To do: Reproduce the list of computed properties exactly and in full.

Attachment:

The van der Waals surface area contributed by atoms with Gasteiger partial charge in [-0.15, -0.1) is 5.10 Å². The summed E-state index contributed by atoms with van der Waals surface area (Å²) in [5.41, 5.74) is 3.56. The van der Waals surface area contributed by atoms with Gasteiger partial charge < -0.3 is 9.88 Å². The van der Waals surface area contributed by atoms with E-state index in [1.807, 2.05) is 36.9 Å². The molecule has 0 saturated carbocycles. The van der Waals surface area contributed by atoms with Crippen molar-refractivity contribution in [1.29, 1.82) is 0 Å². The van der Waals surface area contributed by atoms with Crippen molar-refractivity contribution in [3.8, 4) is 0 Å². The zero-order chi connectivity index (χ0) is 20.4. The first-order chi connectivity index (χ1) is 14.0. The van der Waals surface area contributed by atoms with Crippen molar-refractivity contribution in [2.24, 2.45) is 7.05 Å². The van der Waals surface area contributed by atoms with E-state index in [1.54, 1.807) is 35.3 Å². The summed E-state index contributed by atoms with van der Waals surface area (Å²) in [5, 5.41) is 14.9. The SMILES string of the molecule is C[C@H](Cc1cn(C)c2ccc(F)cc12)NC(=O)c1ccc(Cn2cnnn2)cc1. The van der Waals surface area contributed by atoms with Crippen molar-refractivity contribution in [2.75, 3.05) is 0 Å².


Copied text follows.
The van der Waals surface area contributed by atoms with Gasteiger partial charge in [-0.15, -0.1) is 5.10 Å². The summed E-state index contributed by atoms with van der Waals surface area (Å²) in [5.41, 5.74) is 3.56. The van der Waals surface area contributed by atoms with Gasteiger partial charge < -0.3 is 9.88 Å². The van der Waals surface area contributed by atoms with E-state index in [1.807, 2.05) is 36.9 Å². The molecule has 0 saturated carbocycles. The van der Waals surface area contributed by atoms with Crippen molar-refractivity contribution in [1.29, 1.82) is 0 Å². The van der Waals surface area contributed by atoms with Crippen molar-refractivity contribution in [3.8, 4) is 0 Å². The zero-order chi connectivity index (χ0) is 20.4. The first-order chi connectivity index (χ1) is 14.0. The van der Waals surface area contributed by atoms with Crippen molar-refractivity contribution in [2.24, 2.45) is 7.05 Å². The van der Waals surface area contributed by atoms with E-state index in [1.54, 1.807) is 35.3 Å². The summed E-state index contributed by atoms with van der Waals surface area (Å²) in [5, 5.41) is 14.9. The SMILES string of the molecule is C[C@H](Cc1cn(C)c2ccc(F)cc12)NC(=O)c1ccc(Cn2cnnn2)cc1. The van der Waals surface area contributed by atoms with Crippen molar-refractivity contribution in [2.75, 3.05) is 0 Å².